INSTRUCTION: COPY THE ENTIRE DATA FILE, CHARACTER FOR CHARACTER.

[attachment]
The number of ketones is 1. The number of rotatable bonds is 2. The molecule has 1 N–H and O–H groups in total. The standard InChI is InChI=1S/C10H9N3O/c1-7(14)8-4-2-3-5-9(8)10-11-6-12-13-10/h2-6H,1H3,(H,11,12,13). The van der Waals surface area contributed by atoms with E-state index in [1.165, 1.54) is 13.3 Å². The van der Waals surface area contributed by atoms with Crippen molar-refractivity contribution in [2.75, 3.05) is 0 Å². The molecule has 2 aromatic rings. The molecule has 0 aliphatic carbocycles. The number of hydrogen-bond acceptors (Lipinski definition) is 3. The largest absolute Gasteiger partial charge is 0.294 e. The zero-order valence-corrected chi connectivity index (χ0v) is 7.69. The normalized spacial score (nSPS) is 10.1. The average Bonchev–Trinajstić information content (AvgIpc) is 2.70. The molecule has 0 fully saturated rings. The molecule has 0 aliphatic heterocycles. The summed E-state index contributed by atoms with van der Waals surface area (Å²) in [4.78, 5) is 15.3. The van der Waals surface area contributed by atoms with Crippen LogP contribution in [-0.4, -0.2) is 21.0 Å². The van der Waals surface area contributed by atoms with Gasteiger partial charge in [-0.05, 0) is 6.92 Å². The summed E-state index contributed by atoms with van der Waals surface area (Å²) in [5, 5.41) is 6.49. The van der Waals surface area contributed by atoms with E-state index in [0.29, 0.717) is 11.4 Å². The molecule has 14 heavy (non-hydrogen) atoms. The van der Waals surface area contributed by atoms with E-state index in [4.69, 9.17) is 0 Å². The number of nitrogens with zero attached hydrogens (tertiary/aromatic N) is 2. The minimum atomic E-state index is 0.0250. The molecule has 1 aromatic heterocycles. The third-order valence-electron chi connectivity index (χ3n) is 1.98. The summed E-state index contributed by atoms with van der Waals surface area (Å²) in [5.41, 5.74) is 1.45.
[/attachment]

The number of ketones is 1. The number of rotatable bonds is 2. The molecule has 1 N–H and O–H groups in total. The standard InChI is InChI=1S/C10H9N3O/c1-7(14)8-4-2-3-5-9(8)10-11-6-12-13-10/h2-6H,1H3,(H,11,12,13). The van der Waals surface area contributed by atoms with E-state index in [1.165, 1.54) is 13.3 Å². The van der Waals surface area contributed by atoms with Crippen molar-refractivity contribution in [2.75, 3.05) is 0 Å². The molecule has 2 aromatic rings. The molecule has 0 aliphatic carbocycles. The number of hydrogen-bond acceptors (Lipinski definition) is 3. The largest absolute Gasteiger partial charge is 0.294 e. The zero-order valence-corrected chi connectivity index (χ0v) is 7.69. The normalized spacial score (nSPS) is 10.1. The average Bonchev–Trinajstić information content (AvgIpc) is 2.70. The molecule has 0 fully saturated rings. The molecule has 0 aliphatic heterocycles. The summed E-state index contributed by atoms with van der Waals surface area (Å²) in [4.78, 5) is 15.3. The van der Waals surface area contributed by atoms with Crippen LogP contribution in [-0.4, -0.2) is 21.0 Å². The van der Waals surface area contributed by atoms with Gasteiger partial charge in [-0.05, 0) is 6.92 Å². The summed E-state index contributed by atoms with van der Waals surface area (Å²) in [5, 5.41) is 6.49. The van der Waals surface area contributed by atoms with E-state index in [0.29, 0.717) is 11.4 Å². The molecule has 14 heavy (non-hydrogen) atoms. The van der Waals surface area contributed by atoms with E-state index in [4.69, 9.17) is 0 Å². The number of nitrogens with zero attached hydrogens (tertiary/aromatic N) is 2. The minimum atomic E-state index is 0.0250. The molecule has 1 aromatic heterocycles. The third-order valence-electron chi connectivity index (χ3n) is 1.98. The summed E-state index contributed by atoms with van der Waals surface area (Å²) in [5.41, 5.74) is 1.45.